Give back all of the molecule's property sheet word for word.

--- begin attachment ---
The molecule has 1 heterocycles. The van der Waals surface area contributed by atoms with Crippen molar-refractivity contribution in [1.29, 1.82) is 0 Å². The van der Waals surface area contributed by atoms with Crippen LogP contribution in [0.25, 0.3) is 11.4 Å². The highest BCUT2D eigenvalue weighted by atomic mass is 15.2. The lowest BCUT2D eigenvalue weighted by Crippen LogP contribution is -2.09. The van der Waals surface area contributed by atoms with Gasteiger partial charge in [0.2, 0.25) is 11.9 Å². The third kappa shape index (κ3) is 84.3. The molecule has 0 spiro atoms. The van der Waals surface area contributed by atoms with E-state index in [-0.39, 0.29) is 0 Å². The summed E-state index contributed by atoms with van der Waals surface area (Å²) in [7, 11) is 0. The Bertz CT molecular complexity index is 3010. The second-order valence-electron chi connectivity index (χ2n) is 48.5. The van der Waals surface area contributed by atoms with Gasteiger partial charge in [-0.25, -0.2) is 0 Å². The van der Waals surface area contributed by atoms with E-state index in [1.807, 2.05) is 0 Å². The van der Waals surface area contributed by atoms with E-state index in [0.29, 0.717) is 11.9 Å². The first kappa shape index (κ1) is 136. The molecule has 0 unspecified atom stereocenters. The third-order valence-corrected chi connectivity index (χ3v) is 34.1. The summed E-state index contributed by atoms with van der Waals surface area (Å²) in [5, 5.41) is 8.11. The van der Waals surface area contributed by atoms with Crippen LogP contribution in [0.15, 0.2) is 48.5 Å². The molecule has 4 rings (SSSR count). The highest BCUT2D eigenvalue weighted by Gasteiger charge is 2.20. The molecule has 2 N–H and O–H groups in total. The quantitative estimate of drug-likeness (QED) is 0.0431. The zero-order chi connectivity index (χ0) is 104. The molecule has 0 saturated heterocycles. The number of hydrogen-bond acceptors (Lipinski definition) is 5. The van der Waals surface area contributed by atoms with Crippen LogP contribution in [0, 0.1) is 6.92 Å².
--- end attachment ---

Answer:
The molecule has 1 heterocycles. The van der Waals surface area contributed by atoms with Crippen molar-refractivity contribution in [1.29, 1.82) is 0 Å². The van der Waals surface area contributed by atoms with Crippen LogP contribution in [0.25, 0.3) is 11.4 Å². The highest BCUT2D eigenvalue weighted by atomic mass is 15.2. The lowest BCUT2D eigenvalue weighted by Crippen LogP contribution is -2.09. The van der Waals surface area contributed by atoms with Gasteiger partial charge in [0.2, 0.25) is 11.9 Å². The third kappa shape index (κ3) is 84.3. The molecule has 0 spiro atoms. The van der Waals surface area contributed by atoms with E-state index in [-0.39, 0.29) is 0 Å². The summed E-state index contributed by atoms with van der Waals surface area (Å²) in [7, 11) is 0. The Bertz CT molecular complexity index is 3010. The second-order valence-electron chi connectivity index (χ2n) is 48.5. The van der Waals surface area contributed by atoms with Gasteiger partial charge in [-0.25, -0.2) is 0 Å². The van der Waals surface area contributed by atoms with E-state index in [1.807, 2.05) is 0 Å². The van der Waals surface area contributed by atoms with E-state index in [0.29, 0.717) is 11.9 Å². The first kappa shape index (κ1) is 136. The molecule has 0 unspecified atom stereocenters. The third-order valence-corrected chi connectivity index (χ3v) is 34.1. The summed E-state index contributed by atoms with van der Waals surface area (Å²) in [5, 5.41) is 8.11. The van der Waals surface area contributed by atoms with Crippen LogP contribution in [0.15, 0.2) is 48.5 Å². The molecule has 4 rings (SSSR count). The highest BCUT2D eigenvalue weighted by Gasteiger charge is 2.20. The molecule has 2 N–H and O–H groups in total. The quantitative estimate of drug-likeness (QED) is 0.0431. The zero-order chi connectivity index (χ0) is 104. The molecule has 0 saturated heterocycles. The number of hydrogen-bond acceptors (Lipinski definition) is 5. The van der Waals surface area contributed by atoms with Crippen LogP contribution in [0, 0.1) is 6.92 Å².